In response to music. Use a LED light removed from a pen, lighter or similiar device and a few other components to build it. No soldering involved. This is a simplified version of the blinking LEDs instructable posted here earlier. I shall try to elaborately describe each step so that a person with little experience can successfully build one.

The emphasis shall be on the methods of wiring and testing a simple circuit. The product of this instructable is not the blinking light you build - it is the knowledge that you gain as you build this extremely simple circuit, with materials that are commonly available, with simple tools and very little specialised skills.

Step 1: Take the lamp apart

Parts: Now that many gadgets come with an LED torch (flashlight) built in, it's easy to just buy one and take apart for the batteries and LED. You have to liberate the torch part from the pen, cigarette lighter or keychain or whatever. You should get three button cells, one LED and some sort of switch for completing the circuit.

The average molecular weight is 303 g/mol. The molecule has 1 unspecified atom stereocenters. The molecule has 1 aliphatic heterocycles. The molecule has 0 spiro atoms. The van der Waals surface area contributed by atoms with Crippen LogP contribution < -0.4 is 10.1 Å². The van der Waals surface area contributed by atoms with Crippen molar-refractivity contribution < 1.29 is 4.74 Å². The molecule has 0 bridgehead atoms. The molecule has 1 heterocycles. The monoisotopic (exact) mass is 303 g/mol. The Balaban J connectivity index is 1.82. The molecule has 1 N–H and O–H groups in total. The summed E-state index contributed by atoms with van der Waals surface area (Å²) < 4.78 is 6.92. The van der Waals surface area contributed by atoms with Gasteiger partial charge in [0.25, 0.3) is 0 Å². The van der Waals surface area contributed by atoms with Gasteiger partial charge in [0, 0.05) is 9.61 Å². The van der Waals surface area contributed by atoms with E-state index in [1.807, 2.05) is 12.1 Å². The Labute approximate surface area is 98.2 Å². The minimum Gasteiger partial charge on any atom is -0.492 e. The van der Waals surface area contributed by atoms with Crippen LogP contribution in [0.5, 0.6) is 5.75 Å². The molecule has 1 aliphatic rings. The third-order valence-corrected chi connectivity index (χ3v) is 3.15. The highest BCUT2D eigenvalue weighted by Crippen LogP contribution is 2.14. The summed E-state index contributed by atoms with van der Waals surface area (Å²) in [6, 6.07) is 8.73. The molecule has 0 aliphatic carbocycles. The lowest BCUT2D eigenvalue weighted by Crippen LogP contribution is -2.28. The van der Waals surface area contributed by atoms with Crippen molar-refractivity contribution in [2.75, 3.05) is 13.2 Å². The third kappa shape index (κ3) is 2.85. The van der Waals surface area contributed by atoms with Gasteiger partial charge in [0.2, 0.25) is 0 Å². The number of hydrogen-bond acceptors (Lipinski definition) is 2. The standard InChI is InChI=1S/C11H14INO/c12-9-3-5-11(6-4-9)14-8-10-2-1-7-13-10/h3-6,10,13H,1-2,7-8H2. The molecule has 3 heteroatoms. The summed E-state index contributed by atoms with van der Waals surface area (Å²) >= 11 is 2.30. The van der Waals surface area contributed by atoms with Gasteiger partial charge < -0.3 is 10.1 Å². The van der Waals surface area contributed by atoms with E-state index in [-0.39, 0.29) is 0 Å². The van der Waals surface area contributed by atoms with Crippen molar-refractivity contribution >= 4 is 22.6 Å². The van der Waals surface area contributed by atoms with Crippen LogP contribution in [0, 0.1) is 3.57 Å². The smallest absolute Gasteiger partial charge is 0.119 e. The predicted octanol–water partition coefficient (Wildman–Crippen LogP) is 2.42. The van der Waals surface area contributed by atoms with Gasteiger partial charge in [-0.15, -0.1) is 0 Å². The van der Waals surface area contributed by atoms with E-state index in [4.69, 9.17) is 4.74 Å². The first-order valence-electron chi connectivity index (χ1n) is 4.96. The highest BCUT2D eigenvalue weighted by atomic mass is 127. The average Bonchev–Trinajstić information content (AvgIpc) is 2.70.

The picture shows a pen with built in LED flashlight.
hey, can you please make a material list??? so i can see what i need to buy
would 5mm LED lights work for that?
ANY sort of LEDs would work. 
k Thanks!
Might be good idea to put a capacitor between the circuit (base) and the input to 'protect' the audio device<br />
i have tip41c, can i make with it?
Would this work better or worse if you used a small 9v amp before the transmitter?
oops sorry I meant transistor, did you spot it? ;P
hey big question if you connect the earphone jack on any music devise the music should mute and only listen on the earphones, right?, why in the video the music is still playing and the earphone jack is in the music devise in this case a pc?